From tricky to focused
A spooky horse who is sensitive to noise can be tricky, but there are ways to get him on side. Katie Jerram-Hunnable shows you how
GOOD MANNERS, GROUNDcovering movement and a neat but bold jumping style. Whatever type of horse you ride, these are three key qualities you’ll want him to have. “I find hunters and horses of hunter type are a popular choice for many riders,” says showing star Katie Jerram-Hunnable. “They are versatile, comfortable to ride and generally not too complicated. Most shows have hunter classes so it’s not difficult to get involved, at all levels.” Today she’s working with a middleweight show hunter — a big horse who needs to have all of these qualities. He’s elegant and moves well. However, Katie explains that the six-year-old gelding can be spooky, is sensitive to noise and has a tricky mind, so he gets bored easily. If your horse sounds similar, Katie’s methods for overcoming these issues will be invaluable, regardless of breed and type.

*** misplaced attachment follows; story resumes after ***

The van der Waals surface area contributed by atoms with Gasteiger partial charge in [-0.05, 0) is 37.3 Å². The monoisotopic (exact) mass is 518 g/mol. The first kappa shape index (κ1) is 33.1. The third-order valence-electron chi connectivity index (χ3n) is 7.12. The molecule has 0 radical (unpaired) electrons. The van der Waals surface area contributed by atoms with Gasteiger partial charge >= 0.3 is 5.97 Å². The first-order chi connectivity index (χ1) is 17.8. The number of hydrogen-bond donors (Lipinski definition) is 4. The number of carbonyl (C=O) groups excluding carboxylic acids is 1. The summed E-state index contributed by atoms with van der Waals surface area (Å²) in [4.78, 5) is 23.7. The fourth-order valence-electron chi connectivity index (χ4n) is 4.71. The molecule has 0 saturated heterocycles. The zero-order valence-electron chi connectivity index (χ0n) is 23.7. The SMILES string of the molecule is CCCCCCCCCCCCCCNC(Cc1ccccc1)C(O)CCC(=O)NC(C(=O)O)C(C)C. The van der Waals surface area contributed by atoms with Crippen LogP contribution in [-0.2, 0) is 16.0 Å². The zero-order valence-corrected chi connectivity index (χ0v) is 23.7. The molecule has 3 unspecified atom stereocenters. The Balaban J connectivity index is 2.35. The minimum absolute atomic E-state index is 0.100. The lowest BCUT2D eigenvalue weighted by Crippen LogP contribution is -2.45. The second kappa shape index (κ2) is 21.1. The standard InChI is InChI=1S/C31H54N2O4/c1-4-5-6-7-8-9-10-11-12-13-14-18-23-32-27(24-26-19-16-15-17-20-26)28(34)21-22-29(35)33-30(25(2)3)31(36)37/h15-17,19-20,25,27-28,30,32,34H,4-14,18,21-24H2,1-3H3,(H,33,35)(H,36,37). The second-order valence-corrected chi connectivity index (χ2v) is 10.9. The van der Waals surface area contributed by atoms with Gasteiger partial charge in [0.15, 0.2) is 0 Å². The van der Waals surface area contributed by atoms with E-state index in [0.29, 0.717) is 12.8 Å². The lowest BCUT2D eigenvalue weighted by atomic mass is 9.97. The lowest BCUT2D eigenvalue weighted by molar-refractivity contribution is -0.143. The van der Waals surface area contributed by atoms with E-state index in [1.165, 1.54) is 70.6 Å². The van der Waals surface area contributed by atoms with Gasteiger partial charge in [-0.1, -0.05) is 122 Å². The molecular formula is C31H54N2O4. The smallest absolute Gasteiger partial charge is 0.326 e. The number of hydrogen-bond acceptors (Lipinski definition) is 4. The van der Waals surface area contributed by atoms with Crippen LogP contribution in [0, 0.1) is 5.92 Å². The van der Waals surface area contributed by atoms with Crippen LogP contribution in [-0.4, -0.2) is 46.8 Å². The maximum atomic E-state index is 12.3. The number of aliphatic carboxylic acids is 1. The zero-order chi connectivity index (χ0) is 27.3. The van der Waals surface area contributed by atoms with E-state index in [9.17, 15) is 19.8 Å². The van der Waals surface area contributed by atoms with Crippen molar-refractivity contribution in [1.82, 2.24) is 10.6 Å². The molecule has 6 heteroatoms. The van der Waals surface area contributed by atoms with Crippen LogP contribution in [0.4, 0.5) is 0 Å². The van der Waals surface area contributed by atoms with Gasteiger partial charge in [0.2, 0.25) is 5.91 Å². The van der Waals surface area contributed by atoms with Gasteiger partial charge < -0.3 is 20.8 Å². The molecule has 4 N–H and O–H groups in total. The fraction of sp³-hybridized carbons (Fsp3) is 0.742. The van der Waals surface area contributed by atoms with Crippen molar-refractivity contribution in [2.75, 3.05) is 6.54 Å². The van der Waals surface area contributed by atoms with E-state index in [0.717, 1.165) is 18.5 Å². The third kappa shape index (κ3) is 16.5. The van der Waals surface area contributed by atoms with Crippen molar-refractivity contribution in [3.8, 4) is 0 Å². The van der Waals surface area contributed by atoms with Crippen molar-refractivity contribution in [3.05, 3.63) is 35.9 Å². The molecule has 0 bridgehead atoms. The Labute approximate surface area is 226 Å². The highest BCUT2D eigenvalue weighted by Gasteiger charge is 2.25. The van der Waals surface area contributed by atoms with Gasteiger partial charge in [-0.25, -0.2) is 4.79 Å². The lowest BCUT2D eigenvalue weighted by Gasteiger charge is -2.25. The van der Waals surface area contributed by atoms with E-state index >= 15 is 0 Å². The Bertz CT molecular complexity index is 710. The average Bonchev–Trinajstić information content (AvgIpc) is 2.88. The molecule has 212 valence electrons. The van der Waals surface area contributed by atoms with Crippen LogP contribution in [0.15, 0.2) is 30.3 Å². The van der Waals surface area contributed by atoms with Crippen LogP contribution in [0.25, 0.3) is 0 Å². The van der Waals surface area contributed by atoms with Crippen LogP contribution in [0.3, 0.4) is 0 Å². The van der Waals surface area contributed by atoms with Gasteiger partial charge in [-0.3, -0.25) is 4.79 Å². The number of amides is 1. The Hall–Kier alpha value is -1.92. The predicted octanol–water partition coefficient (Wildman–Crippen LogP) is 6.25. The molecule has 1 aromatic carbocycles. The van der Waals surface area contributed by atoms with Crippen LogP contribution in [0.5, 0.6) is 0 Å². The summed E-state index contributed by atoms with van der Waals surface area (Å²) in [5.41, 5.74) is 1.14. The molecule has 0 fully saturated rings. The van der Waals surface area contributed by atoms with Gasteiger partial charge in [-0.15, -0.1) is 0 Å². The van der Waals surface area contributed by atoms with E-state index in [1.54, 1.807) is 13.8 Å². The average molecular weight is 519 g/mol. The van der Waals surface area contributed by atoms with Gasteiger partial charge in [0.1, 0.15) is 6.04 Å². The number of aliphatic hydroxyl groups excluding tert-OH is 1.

Working with the mind
Bloomfield Arklight (aka DB2) is a quirky chap, but has the attitude and attributes to be a quality middleweight show hunter, working hunter and riding horse. “He’s well put together and is showing great potential,” says Katie. “The plan is for him to start his showing career next year. He’s not quite ready yet, but he’s been showjumping and has done a spot of dressage too. I find that with a horse like this, the more he does, the better he gets — work occupies the mind. “DB2 starts off a little sharp at first, so we never stretch him at the beginning of a schooling session. Instead, we get him moving on as soon as we can. Do the same if your horse takes a bit of settling.”